Designed by Johann-Friedrich Vetterli, manufactured by SIG in Neuhausen, Switzerland c.1871-80′s - serial number 85177. 10,4x38mmRF eleven-round tubular magazine, bolt action repeater. The short, copper-cased, rimfire 10mm round used by this rifle was - on paper - surprisingly enough barely inferior to the large Chassepot cartridge. With its large capacity magazine, the Vetterli would have swept the floor with any of the remaining Minie rifle armies. Among the other oddly forward-thinking features of this rifle, the Modell 1871 did away with the magazine cutoff of the Modell 1869, a feature that would remain in most other military rifles until WW1.
Manufactured in Philadelphia c.1864-69 - serial number 1135. .31 cap and ball 5-shot rebated cylinder, double action, creeping loading lever, generally an upgraded Colt M1849 Pocket design. I can’t wait for affordable 3D printed antique gun replicas to be a thing.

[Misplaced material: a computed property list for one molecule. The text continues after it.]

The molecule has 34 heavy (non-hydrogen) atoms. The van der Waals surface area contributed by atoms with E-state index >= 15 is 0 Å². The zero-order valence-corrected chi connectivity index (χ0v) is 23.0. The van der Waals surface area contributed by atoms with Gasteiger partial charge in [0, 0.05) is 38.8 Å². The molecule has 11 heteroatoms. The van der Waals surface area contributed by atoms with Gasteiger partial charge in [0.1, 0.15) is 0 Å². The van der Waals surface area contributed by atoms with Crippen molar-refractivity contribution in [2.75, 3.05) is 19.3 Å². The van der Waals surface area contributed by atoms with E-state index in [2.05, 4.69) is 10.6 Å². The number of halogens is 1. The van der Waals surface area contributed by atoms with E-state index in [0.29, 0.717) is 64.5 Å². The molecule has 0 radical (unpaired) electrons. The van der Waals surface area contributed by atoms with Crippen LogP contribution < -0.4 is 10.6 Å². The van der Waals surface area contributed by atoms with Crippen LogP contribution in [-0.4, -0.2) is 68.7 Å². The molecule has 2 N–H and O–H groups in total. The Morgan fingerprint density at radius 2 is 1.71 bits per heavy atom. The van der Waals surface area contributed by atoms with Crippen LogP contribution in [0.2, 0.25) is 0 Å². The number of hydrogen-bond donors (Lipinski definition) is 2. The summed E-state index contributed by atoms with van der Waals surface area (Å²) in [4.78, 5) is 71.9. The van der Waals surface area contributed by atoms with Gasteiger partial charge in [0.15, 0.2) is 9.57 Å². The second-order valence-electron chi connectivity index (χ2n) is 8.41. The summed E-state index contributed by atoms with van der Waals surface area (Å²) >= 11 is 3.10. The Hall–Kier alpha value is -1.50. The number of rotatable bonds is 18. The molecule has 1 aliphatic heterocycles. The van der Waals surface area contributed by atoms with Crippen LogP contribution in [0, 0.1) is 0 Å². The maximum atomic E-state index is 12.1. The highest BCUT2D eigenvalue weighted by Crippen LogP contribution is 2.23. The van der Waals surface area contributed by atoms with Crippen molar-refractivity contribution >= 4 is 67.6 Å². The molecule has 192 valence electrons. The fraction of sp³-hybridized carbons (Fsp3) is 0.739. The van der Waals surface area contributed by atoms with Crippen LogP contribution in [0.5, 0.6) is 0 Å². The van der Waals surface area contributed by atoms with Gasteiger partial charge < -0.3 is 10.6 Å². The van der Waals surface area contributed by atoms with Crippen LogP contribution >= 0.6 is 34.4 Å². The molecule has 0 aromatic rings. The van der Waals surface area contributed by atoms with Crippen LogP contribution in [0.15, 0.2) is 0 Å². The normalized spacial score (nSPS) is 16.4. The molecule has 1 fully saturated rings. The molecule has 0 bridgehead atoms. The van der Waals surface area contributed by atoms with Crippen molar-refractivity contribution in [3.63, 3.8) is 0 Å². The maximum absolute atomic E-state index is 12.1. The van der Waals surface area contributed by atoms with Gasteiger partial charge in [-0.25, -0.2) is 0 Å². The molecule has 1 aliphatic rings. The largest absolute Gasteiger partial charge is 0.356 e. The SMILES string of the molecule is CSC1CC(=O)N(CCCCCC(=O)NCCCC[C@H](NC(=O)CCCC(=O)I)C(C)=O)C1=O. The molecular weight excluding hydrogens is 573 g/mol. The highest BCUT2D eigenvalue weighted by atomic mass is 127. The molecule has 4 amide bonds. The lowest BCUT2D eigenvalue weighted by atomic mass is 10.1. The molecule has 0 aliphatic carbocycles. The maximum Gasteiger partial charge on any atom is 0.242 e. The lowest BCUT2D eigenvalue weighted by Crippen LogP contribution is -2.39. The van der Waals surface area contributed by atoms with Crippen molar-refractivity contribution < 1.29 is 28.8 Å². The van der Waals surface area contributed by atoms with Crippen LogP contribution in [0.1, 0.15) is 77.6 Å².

Russian military contract revolver designed and produced by Smith and Wesson c.1869. .44 Russian six-round cylinder, top-break single action, 7″ barrel. Originally intended for the Russian military, gun designers at the Tula armory reverse-engineered the No3 revolver after being delivered the first batch and commissioned it cheaper from every gunsmith in continental Europe - like Ludwig Lowe, not before cancelling their upcoming contracts with Smith and Wesson, nearly driving them bankrupt. What douches.